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S. Korea asks US command to remove ‘Sea of Japan’ from trilateral exercise press releaseBy Ji Da-gyum
Published : Feb. 23, 2023 - 17:02
The navies of South Korea, the United States and Japan conducted a trilateral missile defense exercise outside the territorial waters of South Korea and Japan on Wednesday to enhance military interoperability and readiness against escalating threats from North Korea.
The US Indo-Pacific Command’s reference to the international waters where the exercise took place as the “Sea of Japan” in a statement immediately prompted a backlash from South Korean media outlets.
“We’ve asked the Indo-Pacific Command to revise its reference to the location as the Sea of Japan, which has remained unchanged,” JCS spokesperson Col. Lee Sung-jun said during a televised briefing held on Thursday morning. “We will wait for a response.”
Lee said the South Korean military expects the US Indo-Pacific Command to amend its statement in light of the contested naming of the area between South Korea and Japan. South Korea’s Defense Ministry and JCS made the requests to the US on Wednesday evening.
The US Indo-Pacific Command’s statement generated a whirlwind of local media reports raising the questions of whether it is fair to call the international waters which are not subject to any state’s jurisdiction as the “Sea of Japan.”
More than 30 local news outlets and broadcasters in South Korea highlighted the difference between the South Korean military and the US Indo-Pacific Command in specifying the spot of the trilateral exercise as of 6 p.m. on Thursday.
The JCS was asked by local media whether it was appropriate to stage the trilateral exercise around 180 kilometers east of the Dokdo islets on Takeshima Day, the day Japan annually celebrates its claim to the Dokdo islets.
This is not the first time that South Korea has asked the US to amend its reference to the location of trilateral exercises, which have been generally staged on international waters between South Korea and Japan.
In October last year, the US Indo-Pacific Command initially designated the location of the trilateral missile defense exercise in an area similar to where the Wednesday drills were conducted as the “Sea of Japan.” But the command later revised its statement and used the term “waters between Korea and Japan,” complying with a request from South Korea.
The US Pacific Fleet also took out the term “East Sea” in its press release on the bilateral naval drills staged between South Korea and the US in South Korean waters in September 2022 after Japan lodged a complaint.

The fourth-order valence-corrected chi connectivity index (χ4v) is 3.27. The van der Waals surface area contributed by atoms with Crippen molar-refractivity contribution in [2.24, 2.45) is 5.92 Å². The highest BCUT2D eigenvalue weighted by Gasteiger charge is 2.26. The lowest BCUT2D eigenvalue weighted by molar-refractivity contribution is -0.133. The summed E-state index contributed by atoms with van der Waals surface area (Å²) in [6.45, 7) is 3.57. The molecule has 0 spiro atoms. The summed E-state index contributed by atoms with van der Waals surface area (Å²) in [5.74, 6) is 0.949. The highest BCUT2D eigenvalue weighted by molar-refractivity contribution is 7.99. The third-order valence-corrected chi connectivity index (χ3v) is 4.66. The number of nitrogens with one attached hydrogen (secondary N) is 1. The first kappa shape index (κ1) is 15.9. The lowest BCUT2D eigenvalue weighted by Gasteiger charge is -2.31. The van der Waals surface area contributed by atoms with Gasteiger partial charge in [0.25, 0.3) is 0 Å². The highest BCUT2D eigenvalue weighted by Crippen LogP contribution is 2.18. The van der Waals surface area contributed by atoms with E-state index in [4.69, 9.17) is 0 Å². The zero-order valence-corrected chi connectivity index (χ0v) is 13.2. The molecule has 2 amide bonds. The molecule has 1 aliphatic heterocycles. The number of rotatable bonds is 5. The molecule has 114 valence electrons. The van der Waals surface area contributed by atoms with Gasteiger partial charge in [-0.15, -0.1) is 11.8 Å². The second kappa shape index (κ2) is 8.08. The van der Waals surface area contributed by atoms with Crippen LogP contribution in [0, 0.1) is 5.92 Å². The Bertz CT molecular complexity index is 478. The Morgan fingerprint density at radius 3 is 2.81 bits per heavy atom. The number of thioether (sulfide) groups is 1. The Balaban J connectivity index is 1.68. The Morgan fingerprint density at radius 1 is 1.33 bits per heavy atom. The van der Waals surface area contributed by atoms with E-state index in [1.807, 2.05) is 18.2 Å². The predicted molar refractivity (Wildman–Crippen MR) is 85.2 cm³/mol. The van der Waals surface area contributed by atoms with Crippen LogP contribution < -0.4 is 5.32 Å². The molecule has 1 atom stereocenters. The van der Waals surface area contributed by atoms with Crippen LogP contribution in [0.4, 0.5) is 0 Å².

The ongoing conflict on the naming reflects the sensitivity of the issue for both countries that have been at odds for years over territorial and wartime history disputes rooted in Japan’s 1910-45 colonial rule of Korea.
Tokyo insists that the Sea of Japan is the only name that has been established internationally, with no need or reason for changing it. But Seoul has been putting forward diplomatic efforts to campaign for the term East Sea, which it says has been in use for more than 2,000 years as numerous historical records illustrate.
But the waters between the Korean Peninsula and the Japanese Archipelago became widely known as the Sea of Japan as Japan emerged as a regional power in Asia in the late 19th century and the early 20th century when world maps were being drawn similarly to current ones. South Korea has elucidated that the country was unable to claim the legitimacy of the name “East Sea” during the period of the Japanese occupation.
South Korea’s Foreign Ministry said the government has repeatedly clarified its stance on using the term “East Sea,” and conveyed clear messages to the US including the US Indo-Pacific Command.
“Our government will continue to make efforts to rectify mistakes related to the reference of the East Sea and enhance the understanding of the international community on the issue in close cooperation with overseas missions, related government agencies such as Northeast Asian History Foundation and nongovernmental organizations,” Lim Soo-suk, a spokesperson for the ministry, said at a televised general press briefing in response to a question on the issue on Thursday.
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